There are a million ways to emotionally manipulate people, to draw tears, incite anger, make a heart beat faster. But it’s just that—manipulation, if it isn’t true. Courageous honesty is what we have to search for, find and deliver as writers, artists, people.
Only authentic strokes, notes, words and actions will redeem the lies and pain and darkness—turn them to truth, joy and light. Jesus loved us too much to give us anything less. Truth is what people unknowingly long for, and we’re called to follow Jesus’ example and bring it. Living and working in the medium of authenticity isn’t easy, but God gives us no other options.
"Make me to know your ways, O Lord; teach me your paths. Lead me in your truth and teach me, for you are the God of my salvation; for you I wait all the day long..."

Friday, May 22, 2015

Knowing Jesus

“It’s good you’re thinking about these things, Lis,” she said, drowsily. Looking back on it, I know she was longing for a few moments of sleep between a long day and everyone coming home.
It was hot. A humid breeze oozed through the screen. The air conditioner had clattered to an eternal stop about two years earlier, along with the television, the car. There was no money to fix any of them. So we’d climbed into her bed with our books, but I wanted to talk about the problem of evil in the world. How could a good God…? I turned my pillow to the cool side, and pushed the tangled sheet aside. She wanted to sleep, but that didn’t make what she told me any less true. “I can’t answer all your questions, angel, but when God doesn’t make sense, you should look at Jesus.”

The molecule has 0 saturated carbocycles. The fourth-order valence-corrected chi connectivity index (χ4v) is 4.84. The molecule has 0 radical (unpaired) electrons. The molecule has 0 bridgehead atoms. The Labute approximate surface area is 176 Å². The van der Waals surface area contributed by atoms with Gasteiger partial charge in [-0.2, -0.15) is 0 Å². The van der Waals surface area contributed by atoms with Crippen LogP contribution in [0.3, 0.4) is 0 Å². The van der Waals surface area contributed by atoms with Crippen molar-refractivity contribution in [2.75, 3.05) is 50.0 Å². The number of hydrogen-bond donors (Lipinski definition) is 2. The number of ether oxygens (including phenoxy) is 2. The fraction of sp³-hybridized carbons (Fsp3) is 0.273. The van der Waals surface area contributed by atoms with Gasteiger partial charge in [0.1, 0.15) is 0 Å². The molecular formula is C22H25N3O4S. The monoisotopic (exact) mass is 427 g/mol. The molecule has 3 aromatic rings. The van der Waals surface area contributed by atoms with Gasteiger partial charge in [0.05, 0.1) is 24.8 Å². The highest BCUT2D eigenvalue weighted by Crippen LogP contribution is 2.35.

Mom loved God, and when she talked about Him, she spoke in Jesus. But the Jesus I’ve been reading about on the Internet, lately? The one that won’t like me if I don’t agree with the politics? If I don’t buy into the doctrine. If I don’t protest the latest cause…if I do? If I’m not the right color, or the right gender, or the right income level? If I quote too much scripture…if I don’t? If I laugh too much, drink too much, eat too much, or not? If I work too much, or not enough? If I have too many piercings or tattoos, or if I look like the church lady? If I’m too educated or woefully uninformed? If I talk too much about…Jesus, or too little?